BF-SIRT Newsletter 2017-48

This weeks top stories is that half of the Internet’s email servers was vulnerable to a remote code execution, half the planets inhabitants seemingly wondered how blank password could give privilege escalation in the latest version of macOS.

Financially focused Cobalt criminal group exploited Microsoft Office’s Equation Editor in its latest campaign, patched was released in November.

A classified toolkit for potentially accessing US military intelligence networks was left in an unsecured AWS S3 silo.

Less news, but input worth considering, Linus Torvalds has offered a calmer lengthy explanation of his thoughts on security, after a classic expletive-laden first version.

Top 5 Security Links
No Patch Available for RCE Bug Affecting Half of the Internet’s Email Servers
Why <blank> Gets You Root
Older Office Cybersecurity Vulnerability Exploited by Cobalt Attackers
US intelligence blabs classified Linux VM to world via leaky S3 silo
Linus Torvalds on security: ‘Do no harm, don’t break users’

BF-SIRT Newsletter 2017-44

This weeks top stories is that the Reaper IoT Botnet is not fully mobilized according to report, and that Heathrow Airport Security Plans was found on memory stick on a street in London.

European Union member states have drafted a diplomatic document which states serious cyber-attacks by a foreign nation could be construed as an act of war.

If you are looking for some in-depth reading, Sophos has released its 2018 Malware Forecast report concluding that ransomware-as-a-service will see the insidious malware spread rapidly beyond personal computers in the year ahead. Proofpoint researchers uncovered a long-running malvertising campaign and has a nice write up and threat actor profile: KovCoreG, The Kovter Saga.

Top 5 Security Links
Reaper IoT Botnet Not Fully Mobilised, Says Report
Heathrow Airport Security Plans Found on Memory Stick
EU to Declare Cyber-Attacks “Act of War”
Threat Actor Profile: Kovcoreg, The Kovter Saga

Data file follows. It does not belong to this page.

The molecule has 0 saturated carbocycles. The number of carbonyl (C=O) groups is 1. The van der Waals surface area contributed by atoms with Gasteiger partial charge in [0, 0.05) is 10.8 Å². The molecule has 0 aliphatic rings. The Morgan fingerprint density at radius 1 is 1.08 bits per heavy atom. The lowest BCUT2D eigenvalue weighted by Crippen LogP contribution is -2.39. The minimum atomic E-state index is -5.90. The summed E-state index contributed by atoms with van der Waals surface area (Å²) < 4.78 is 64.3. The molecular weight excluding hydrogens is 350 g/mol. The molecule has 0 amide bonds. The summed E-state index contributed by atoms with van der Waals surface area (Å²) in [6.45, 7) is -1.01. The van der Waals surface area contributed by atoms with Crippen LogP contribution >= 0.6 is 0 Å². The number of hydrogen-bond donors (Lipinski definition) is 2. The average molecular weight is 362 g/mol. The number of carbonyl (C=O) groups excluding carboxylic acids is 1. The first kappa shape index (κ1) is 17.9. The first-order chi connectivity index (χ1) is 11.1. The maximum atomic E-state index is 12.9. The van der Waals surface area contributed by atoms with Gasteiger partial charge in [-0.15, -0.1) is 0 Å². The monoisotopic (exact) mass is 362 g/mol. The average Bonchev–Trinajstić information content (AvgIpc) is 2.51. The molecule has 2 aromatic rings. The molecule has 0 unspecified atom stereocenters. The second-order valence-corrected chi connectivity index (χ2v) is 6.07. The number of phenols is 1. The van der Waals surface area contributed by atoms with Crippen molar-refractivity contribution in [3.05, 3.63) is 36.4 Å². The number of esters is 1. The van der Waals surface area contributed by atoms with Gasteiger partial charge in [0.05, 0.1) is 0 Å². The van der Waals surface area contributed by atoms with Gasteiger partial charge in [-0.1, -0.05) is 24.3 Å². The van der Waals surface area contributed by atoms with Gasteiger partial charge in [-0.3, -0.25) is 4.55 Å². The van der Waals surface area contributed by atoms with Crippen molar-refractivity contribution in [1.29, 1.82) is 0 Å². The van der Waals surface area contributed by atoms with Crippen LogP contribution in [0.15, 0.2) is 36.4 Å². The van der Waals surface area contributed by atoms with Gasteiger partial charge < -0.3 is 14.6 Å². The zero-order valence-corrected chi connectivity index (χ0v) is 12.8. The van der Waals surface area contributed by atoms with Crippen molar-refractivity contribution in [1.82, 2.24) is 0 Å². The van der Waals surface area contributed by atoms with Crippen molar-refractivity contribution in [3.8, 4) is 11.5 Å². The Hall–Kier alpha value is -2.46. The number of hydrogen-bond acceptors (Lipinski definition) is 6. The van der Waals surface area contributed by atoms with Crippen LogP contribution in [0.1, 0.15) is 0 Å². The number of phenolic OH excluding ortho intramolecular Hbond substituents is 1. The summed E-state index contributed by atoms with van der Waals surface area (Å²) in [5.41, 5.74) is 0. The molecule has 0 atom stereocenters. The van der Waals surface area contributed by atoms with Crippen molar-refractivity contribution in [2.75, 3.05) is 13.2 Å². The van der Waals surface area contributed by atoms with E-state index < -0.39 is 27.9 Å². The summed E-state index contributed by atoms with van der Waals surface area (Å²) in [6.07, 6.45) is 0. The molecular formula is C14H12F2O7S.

Sophos: 2018 Malware Forecast Report

Recent weeks spam\malware trends; refunds or delay complaints

Greetings good people!

I wanted to share with you the latest trends of spam and\or malware I see coming in to Basefarm this last week. Thanks to everyone who is spamming me making this possible. 🙂

The latest trend is sending a mail with very little detail, complaining about a delay in shipping, lacking tracking information, anything really. And then attaching a .doc file with a simple name like “order-confirmation.doc” or “invoice.doc”.

We, as good people, want people to be happy with our service, so we get a little worried that there has been something we have missed and rush to open the .doc-file to see how we can correct this misunderstanding. The .doc file is loaded with a bunch of macros, and upon opening it downloads whatever malware recently paid the last bid to the spammer. Mostly I have seen botnet installs, and no more crypto-software so far, but this can be changed on the fly by the malware authors.

The purpose of the botnet-infection is the traditional proxying of malicious mail or web traffic, participating in DDOS or to the more modern mining of crypto currency. Also have in mind that it is not uncommon for them to exfiltrate any address books, stored passwords and passwords typed during the infection.

Unfortunately, having an up-to-date antivirus is not enough these days, so to keep yourself from enjoying a borrowed computer from Internal-IT while yours is getting reinstalled and you changing all the passwords you have in fear it might be captured, slow down and think about what files you are opening. Being more security aware is the best solution to this challenge.

As always, if you are not sure about something, talk to your closest internal-IT or SIRT person about your concerns. It is much easier to handle this while it is still in your inbox.